withdraw from the Syrian Golan and Lebanese Shebaa Farms,
and to refrain from practices that create de facto
situations hindering the future achievement of a just peace,
such as building settlements and the Judaization of
Otherwise it will miss a chance for peace with the peoples,
for the coming Arab generation that crafted the revolutions,
rejected and challenged the injustice of their kin will even
less suffer the oppression of strangers. Can anybody believe
that this generation would accept an on-going colonial issue
in its homeland? This generation is complexes-free and does
not deem an occupier-occupied situation acceptable, and does
not bow, as the world does, to Israel's monopoly of force
and nuclear and other weapons in our region. It's also a
generation willing to develop their country and to live in
peace, prosperity, equality and in parity with other
nations. And we must exploit this opportunity.
Here we must pause and reflect upon a major political
development that took place a few days ago on the Israeli
political scene, where the Israeli Prime Minister has
managed to gather the largest and strongest government
coalition in Israel's history.
After Kadima party rallied the government, the Prime
Minister can today boast the support of 94 deputies out of
120, thus denying himself the longtime Israeli argument of
the governmental coalitions' chronic frailness that prevents
any flexibility or concessions.
If this coalition's goal is not to better resist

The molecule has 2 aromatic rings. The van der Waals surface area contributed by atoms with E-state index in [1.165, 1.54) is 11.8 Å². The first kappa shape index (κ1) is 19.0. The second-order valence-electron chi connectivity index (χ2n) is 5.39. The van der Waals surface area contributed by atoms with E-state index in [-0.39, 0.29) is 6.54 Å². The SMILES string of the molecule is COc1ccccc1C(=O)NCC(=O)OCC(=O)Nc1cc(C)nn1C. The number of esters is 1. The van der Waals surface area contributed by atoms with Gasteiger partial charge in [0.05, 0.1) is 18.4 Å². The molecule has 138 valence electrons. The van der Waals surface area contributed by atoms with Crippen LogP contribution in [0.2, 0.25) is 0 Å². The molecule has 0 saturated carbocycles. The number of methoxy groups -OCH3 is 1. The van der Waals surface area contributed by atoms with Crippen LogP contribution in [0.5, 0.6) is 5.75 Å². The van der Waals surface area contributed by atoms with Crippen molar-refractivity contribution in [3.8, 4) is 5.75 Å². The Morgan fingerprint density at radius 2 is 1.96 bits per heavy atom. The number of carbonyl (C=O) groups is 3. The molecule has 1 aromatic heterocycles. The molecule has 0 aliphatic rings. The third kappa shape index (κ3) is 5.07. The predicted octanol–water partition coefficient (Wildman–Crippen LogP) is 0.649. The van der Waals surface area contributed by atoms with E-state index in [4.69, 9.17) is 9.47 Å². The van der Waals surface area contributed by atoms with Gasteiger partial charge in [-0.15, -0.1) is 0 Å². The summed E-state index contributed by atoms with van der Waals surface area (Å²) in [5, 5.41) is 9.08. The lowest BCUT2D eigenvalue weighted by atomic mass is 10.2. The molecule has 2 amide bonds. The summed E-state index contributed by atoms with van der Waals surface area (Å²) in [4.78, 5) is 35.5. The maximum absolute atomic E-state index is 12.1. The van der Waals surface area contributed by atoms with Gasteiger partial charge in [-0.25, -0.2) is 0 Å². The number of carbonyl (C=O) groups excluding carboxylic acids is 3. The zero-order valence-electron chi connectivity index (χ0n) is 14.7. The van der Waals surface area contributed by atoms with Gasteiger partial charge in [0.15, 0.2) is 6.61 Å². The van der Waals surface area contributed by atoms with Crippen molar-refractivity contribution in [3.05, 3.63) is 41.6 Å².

post-election U.S. pressure, we say in good faith that if
there is will for peace the Israeli Prime Minister should
fear no opposition, and we ask for a bold step, long
overdue, on the path towards a peace based on the cessation
of settlement, the borders of 1967 and the two-state
solution. Israel cannot rely anymore on the friendship of
rulers that have been overthrown by the Arab Spring
revolutions, nor should it count on the support of those who
are against their own people and public opinion, for in this
case it will soon find itself with no friends at all.
Ladies and Gentlemen,
The revival of popular will in our region is not limited to
the repossession by the citizen of his political rights, but
also his economic and social rights. Privation was one of
the most important causes that sparked the Arab Spring
revolutions. And it'll soon dawn to us that, as in third
world countries, it's impossible to have a transition to
democracy in the Arabic countries without development
policies, gap bridging between rich and poor, and the
creation of appropriate economic conditions for the
expansion of the middle class. I would like here to stress
the following challenges to the change process.
First, there are lots of complicated economic problems that
either require time-consuming processing, either could not
be solved at once before long, either are impossible to
solve at once, such as economic growth decrease, high
unemployment rate and low productivity. We must inform the
people about those difficulties in full transparency, in
order for them to tell what can be processed immediately
from what will take more time, and what are the priorities.
Second, political freedom, which is the foundation of
democracy, does not lead to economic justice if not